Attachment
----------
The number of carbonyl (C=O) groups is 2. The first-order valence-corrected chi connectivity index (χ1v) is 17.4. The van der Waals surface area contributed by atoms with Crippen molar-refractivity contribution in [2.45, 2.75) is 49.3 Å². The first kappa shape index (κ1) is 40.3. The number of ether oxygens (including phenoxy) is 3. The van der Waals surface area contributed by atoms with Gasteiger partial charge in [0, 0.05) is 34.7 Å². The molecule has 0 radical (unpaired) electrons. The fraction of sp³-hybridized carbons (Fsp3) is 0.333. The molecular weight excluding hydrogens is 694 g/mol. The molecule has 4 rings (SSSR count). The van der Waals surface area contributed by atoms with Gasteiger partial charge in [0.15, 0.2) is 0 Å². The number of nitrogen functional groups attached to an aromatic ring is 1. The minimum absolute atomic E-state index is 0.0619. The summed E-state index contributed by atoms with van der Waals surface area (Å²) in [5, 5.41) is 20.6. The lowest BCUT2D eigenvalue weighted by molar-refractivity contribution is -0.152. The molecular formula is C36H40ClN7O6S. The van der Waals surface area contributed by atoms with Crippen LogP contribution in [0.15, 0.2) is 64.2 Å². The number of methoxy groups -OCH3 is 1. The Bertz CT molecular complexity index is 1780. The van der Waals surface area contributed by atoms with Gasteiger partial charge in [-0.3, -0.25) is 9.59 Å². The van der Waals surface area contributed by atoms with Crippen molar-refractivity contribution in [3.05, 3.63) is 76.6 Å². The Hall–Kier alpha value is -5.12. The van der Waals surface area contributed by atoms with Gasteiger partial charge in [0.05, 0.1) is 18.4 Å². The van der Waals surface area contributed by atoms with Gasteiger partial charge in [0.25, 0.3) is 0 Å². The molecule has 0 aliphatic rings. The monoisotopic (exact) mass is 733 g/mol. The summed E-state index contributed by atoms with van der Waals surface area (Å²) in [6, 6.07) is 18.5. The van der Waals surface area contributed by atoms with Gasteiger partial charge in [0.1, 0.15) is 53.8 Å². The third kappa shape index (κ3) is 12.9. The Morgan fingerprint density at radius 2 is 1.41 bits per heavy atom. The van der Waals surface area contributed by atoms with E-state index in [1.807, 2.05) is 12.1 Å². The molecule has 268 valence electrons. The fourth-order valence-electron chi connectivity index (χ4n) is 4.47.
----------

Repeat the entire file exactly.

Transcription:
The number of carbonyl (C=O) groups is 2. The first-order valence-corrected chi connectivity index (χ1v) is 17.4. The van der Waals surface area contributed by atoms with Crippen molar-refractivity contribution in [2.45, 2.75) is 49.3 Å². The first kappa shape index (κ1) is 40.3. The number of ether oxygens (including phenoxy) is 3. The van der Waals surface area contributed by atoms with Gasteiger partial charge in [0, 0.05) is 34.7 Å². The molecule has 0 radical (unpaired) electrons. The fraction of sp³-hybridized carbons (Fsp3) is 0.333. The molecular weight excluding hydrogens is 694 g/mol. The molecule has 4 rings (SSSR count). The van der Waals surface area contributed by atoms with Gasteiger partial charge in [0.15, 0.2) is 0 Å². The number of nitrogen functional groups attached to an aromatic ring is 1. The minimum absolute atomic E-state index is 0.0619. The summed E-state index contributed by atoms with van der Waals surface area (Å²) in [5, 5.41) is 20.6. The lowest BCUT2D eigenvalue weighted by molar-refractivity contribution is -0.152. The molecular formula is C36H40ClN7O6S. The van der Waals surface area contributed by atoms with Crippen LogP contribution in [0.15, 0.2) is 64.2 Å². The number of methoxy groups -OCH3 is 1. The Bertz CT molecular complexity index is 1780. The van der Waals surface area contributed by atoms with Gasteiger partial charge in [-0.3, -0.25) is 9.59 Å². The van der Waals surface area contributed by atoms with Crippen molar-refractivity contribution in [3.05, 3.63) is 76.6 Å². The Hall–Kier alpha value is -5.12. The van der Waals surface area contributed by atoms with Gasteiger partial charge in [0.05, 0.1) is 18.4 Å². The van der Waals surface area contributed by atoms with Gasteiger partial charge in [0.25, 0.3) is 0 Å². The molecule has 0 aliphatic rings. The monoisotopic (exact) mass is 733 g/mol. The summed E-state index contributed by atoms with van der Waals surface area (Å²) in [6, 6.07) is 18.5. The van der Waals surface area contributed by atoms with Gasteiger partial charge in [0.1, 0.15) is 53.8 Å². The third kappa shape index (κ3) is 12.9. The Morgan fingerprint density at radius 2 is 1.41 bits per heavy atom. The van der Waals surface area contributed by atoms with E-state index in [1.807, 2.05) is 12.1 Å². The molecule has 268 valence electrons. The fourth-order valence-electron chi connectivity index (χ4n) is 4.47.